2019 was another banner year for lawsuits filed under the Americans with Disabilities Act (ADA) Title III alleging discrimination on the basis of digital accessibility. Suits filed under Title III of the ADA typically claim that companies discriminate against users with disabilities by not making their websites, mobile apps and other digital assets accessible.
Following the trends from recent years, the number of suits filed continued to grow, as companies and users with disabilities continued to seek clarity around website accessibility regulations and requirements. A major ruling in the courts provided a breath of relief for disability advocates but little additional clarity, and the Department of Justice (DOJ) offered no additional guidance on the subject.
Looking at The Numbers
According to Seyfarth Shaw, 2019 saw an estimated 11,000+ ADA lawsuits filed, 2408 of which were related to digital accessibility. Both are the highest recorded numbers in history. While this represents only a modest increase over 2018’s figures (2258 digital accessibility suits filed), the bump is significant, as the momentum continues to grow and pressure is maintained on companies to make their digital assets accessible.
Breaking down the lawsuits geographically, we continue to see the largest concentration of suits filed in New York, Florida and California. By industry, the breakdown of ADA digital accessibility lawsuits remained similar to previous years. Retail and travel & hospitality were the largest targets (60% and 24% respectively), with Self Service, Real Estate, Healthcare and Banking rounding out the list.
The Domino Effect
In June 2019, the first major ADA Title III digital accessibility lawsuit made its way to the United States Supreme Court. Domino’s Pizza filed a Writ of Certiorari with the court, essentially asking it to consider and reverse the decision of a lower court (9th Circuit of Appeals) that stated the plaintiff had a right to file his claim under the ADA. Although the Supreme Court ultimately denied the appeal by refusing to take the case, which provided little additional clarity around digital ADA regulation, the decision reverberated in the legal space. As everyone awaited the decision by the Supreme Court in Robles v. Domino’s in the late Summer, the number of lawsuits filed appeared to decrease. Many were speculating that a decision to take the case by the Supreme Court might clarify legal regulation of websites as public accommodations and render many active lawsuits null.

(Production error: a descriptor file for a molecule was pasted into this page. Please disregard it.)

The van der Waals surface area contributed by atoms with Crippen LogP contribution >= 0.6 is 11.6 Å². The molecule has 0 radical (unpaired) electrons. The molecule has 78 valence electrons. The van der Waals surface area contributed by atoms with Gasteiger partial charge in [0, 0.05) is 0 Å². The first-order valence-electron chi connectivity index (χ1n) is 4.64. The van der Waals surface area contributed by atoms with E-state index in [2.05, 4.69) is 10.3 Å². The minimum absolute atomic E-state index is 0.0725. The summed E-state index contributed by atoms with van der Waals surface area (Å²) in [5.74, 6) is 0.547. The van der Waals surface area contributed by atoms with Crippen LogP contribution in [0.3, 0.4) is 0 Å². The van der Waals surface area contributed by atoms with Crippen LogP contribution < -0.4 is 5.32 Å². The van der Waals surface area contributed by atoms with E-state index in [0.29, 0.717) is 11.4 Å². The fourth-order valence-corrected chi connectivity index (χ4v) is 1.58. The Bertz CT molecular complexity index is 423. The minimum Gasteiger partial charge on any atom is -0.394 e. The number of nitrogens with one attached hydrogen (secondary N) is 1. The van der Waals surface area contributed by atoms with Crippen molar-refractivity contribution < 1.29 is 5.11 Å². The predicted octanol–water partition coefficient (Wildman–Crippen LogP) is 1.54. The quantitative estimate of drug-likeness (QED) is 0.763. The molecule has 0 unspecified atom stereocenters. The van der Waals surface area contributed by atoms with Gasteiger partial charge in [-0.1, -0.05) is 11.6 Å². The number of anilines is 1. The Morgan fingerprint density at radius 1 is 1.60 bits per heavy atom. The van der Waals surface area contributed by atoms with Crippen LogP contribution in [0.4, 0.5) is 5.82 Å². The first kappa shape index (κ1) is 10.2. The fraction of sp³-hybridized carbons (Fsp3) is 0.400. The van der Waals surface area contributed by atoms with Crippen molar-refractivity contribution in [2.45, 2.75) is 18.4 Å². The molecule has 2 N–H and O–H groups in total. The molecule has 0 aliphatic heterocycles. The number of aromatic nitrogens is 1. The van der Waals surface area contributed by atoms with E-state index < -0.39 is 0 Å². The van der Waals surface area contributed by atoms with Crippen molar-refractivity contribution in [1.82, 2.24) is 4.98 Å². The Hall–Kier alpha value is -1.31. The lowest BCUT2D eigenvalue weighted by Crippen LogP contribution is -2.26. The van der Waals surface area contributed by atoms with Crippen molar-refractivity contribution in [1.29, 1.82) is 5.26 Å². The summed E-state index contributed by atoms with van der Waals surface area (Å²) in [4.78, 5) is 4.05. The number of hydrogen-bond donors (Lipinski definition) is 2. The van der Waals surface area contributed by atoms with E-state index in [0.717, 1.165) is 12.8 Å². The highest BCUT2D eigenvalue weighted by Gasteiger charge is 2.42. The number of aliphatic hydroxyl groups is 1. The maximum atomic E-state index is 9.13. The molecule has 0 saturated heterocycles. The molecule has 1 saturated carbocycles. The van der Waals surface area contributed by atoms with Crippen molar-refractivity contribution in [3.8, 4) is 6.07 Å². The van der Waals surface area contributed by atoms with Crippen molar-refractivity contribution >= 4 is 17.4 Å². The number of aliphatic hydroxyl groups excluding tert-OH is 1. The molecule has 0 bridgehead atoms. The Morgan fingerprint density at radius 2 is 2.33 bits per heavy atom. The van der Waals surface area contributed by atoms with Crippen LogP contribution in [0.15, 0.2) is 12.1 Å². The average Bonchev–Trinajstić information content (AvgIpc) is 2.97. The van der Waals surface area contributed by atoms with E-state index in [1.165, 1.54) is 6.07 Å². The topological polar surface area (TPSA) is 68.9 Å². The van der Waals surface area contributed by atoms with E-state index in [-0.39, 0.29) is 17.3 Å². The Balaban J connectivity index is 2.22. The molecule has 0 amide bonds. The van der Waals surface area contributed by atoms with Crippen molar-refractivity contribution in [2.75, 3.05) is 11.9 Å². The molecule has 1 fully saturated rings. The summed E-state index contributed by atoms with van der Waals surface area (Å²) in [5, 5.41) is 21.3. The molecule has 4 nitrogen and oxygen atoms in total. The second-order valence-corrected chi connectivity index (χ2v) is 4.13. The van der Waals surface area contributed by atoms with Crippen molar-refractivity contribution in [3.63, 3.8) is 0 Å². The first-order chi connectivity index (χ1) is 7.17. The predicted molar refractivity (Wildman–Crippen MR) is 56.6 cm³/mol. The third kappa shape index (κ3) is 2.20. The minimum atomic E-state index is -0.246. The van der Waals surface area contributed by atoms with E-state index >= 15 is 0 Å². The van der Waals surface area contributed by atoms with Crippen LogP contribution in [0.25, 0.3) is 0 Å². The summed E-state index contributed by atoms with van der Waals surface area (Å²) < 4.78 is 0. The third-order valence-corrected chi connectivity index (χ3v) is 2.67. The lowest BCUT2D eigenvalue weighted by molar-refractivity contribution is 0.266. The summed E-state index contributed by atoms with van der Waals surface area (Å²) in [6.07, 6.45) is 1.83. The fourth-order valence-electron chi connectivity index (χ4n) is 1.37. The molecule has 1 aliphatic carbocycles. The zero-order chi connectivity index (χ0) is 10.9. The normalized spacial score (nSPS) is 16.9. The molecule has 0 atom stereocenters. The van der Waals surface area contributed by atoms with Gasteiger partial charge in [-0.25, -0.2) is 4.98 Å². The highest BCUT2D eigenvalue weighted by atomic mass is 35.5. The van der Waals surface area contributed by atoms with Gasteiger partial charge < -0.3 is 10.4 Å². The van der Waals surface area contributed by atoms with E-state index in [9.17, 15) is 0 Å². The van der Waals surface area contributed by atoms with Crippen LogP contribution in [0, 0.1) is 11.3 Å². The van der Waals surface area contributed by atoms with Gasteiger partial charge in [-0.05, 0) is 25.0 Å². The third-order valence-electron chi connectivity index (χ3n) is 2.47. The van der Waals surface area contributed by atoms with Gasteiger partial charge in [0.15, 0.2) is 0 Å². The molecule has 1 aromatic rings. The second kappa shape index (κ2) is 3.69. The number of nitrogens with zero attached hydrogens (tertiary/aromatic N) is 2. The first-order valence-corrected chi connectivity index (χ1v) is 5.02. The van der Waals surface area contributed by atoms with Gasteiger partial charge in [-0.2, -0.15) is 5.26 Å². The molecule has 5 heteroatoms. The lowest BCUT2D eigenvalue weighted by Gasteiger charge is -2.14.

In 2010, the DOJ issued an Advance Notice of Proposed Rulemaking (ANPRM) stating that the Department planned to address digital accessibility requirements within the context of the ADA. Then in 2013, the Department of Transportation (DOT) amended the Air Carrier Access Act (ACAA) to enforce website accessibility standards (WCAG 2 Level AA) on US bound or based airlines. The regulatory tides appeared to be turning.
When the new administration came into office after the 2016 election, DOJ officials re-prioritized the Department’s cases and decided to table the 2010 ANPRM regarding digital accessibility and the ADA. This was a major blow to both accessibility advocates and companies seeking legal accessibility guidance, and in 2018, over 100 members of the United States Congress queried Attorney General Jeff Sessions to clarify how the ADA applied to websites. The Department responded stating that the DOJ interpreted the ADA to apply to public accommodations’ websites for over 20 years, but that in the absence of specific regulation, businesses did not have to adhere to any specific accessibility standard to comply with the ADA.
The legal landscape surrounding digital accessibility in the United States continued to shift in 2019, but ultimately, we are not much closer to regulatory clarity than we were a year ago. Suits continued to be filed at a record-breaking clip, the courts continued passing the buck of responsibility for landmark decision-making, and the Department of Justice and Congress completely punted the issue.
Everyone is seeking answers to the question: “Do companies have a legal responsibility to make their websites, apps and other digital content accessible for people with disabilities?” We know the answer is a resounding yes, and we hope you agree.